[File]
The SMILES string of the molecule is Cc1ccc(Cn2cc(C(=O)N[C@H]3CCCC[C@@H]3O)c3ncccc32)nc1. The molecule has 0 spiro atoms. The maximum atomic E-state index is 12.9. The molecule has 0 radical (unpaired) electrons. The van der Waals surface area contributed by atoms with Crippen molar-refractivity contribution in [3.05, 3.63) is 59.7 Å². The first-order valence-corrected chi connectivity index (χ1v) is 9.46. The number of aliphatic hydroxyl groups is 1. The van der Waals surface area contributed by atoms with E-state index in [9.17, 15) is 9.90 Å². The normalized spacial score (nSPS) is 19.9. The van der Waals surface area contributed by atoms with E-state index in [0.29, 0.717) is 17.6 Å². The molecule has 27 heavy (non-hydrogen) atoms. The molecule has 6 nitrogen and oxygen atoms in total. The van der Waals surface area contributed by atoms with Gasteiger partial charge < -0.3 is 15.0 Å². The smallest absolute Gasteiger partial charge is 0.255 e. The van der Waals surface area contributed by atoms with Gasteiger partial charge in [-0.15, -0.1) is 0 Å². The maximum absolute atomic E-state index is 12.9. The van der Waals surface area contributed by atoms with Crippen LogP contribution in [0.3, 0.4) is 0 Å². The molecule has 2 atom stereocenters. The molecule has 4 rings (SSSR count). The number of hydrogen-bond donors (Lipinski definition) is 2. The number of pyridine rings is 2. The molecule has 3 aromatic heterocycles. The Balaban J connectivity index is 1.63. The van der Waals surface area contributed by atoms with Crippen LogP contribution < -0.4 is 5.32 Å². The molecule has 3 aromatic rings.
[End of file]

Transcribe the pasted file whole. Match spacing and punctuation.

The SMILES string of the molecule is Cc1ccc(Cn2cc(C(=O)N[C@H]3CCCC[C@@H]3O)c3ncccc32)nc1. The molecule has 0 spiro atoms. The maximum atomic E-state index is 12.9. The molecule has 0 radical (unpaired) electrons. The van der Waals surface area contributed by atoms with Crippen molar-refractivity contribution in [3.05, 3.63) is 59.7 Å². The first-order valence-corrected chi connectivity index (χ1v) is 9.46. The number of aliphatic hydroxyl groups is 1. The van der Waals surface area contributed by atoms with E-state index in [9.17, 15) is 9.90 Å². The normalized spacial score (nSPS) is 19.9. The van der Waals surface area contributed by atoms with E-state index in [0.29, 0.717) is 17.6 Å². The molecule has 27 heavy (non-hydrogen) atoms. The molecule has 6 nitrogen and oxygen atoms in total. The van der Waals surface area contributed by atoms with Gasteiger partial charge < -0.3 is 15.0 Å². The smallest absolute Gasteiger partial charge is 0.255 e. The van der Waals surface area contributed by atoms with Gasteiger partial charge in [-0.15, -0.1) is 0 Å². The maximum absolute atomic E-state index is 12.9. The van der Waals surface area contributed by atoms with Crippen LogP contribution in [0.3, 0.4) is 0 Å². The molecule has 2 atom stereocenters. The molecule has 4 rings (SSSR count). The number of hydrogen-bond donors (Lipinski definition) is 2. The number of pyridine rings is 2. The molecule has 3 aromatic heterocycles. The Balaban J connectivity index is 1.63. The van der Waals surface area contributed by atoms with Crippen LogP contribution < -0.4 is 5.32 Å². The molecule has 3 aromatic rings.